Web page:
Adam 2.0 must then get to the bottom of the attack and discover the nature of the inevitable conspiracy behind it all. Since this is a prequel, Adam is presumably a precursor to the obsolete mechs from Deus Ex 1, which seems odd because Adam's augs are all really sleek and Gunther Hermann looked like he'd spent a few years banging his head on the Large Hadron Collider.
Initially, I was impressed by the way Human Revolution captured the spirit of the original. Yeah, there's cover-based shooting and pre-begged cutaway finishing moves, two inoperable cancers of the modern action game, but the stealthing works well and has that impish appeal of picking off patrolling guards one by one and arranging their bodies into compromising positions on the floor of the broom closet. The levels rewards exploration with multiple routes to each objective, virtually every computer, drawer, and sofa cushion can be dredged for more flavor text to flesh out the world and the characters, but more importantly you can pick up every vending machine in the building and pack them all into the office of your least favorite co-worker.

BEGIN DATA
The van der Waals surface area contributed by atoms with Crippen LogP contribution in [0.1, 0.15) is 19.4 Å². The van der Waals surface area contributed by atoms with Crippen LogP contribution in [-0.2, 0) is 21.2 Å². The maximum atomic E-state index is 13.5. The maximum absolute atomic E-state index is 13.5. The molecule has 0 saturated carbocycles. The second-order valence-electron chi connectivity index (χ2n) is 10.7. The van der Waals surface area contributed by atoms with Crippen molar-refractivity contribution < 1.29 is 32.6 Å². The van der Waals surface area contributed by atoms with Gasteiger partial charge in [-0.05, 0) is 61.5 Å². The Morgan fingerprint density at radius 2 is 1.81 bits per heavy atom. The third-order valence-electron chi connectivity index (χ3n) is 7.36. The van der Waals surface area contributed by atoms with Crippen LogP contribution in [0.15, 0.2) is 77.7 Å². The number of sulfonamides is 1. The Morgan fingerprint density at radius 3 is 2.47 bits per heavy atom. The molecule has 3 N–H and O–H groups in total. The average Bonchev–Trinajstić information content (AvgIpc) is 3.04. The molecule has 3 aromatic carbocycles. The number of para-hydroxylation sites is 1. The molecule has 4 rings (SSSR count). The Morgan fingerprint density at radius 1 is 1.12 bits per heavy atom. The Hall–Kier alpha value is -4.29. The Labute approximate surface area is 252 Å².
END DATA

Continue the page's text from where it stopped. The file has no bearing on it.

In some ways, it surpasses the original. Certainly visually, even if sometimes characters animate like they're held together with elastic bands. The hacking minigame is now more than just a fucking progress bar. And the non-lethal weapons are actually worth a squirt of piss, even if finding ammo for them is still harder than playing Angry Birds on a phone that's been duct-taped to the side of your head. The occasional L.A. Noire-style dialogue puzzle isn't particularly unwelcome, and unlike L.A. Noire if you fail you could at least comfort yourself by stealing all the subject's possessions or throwing a vending machine at their head.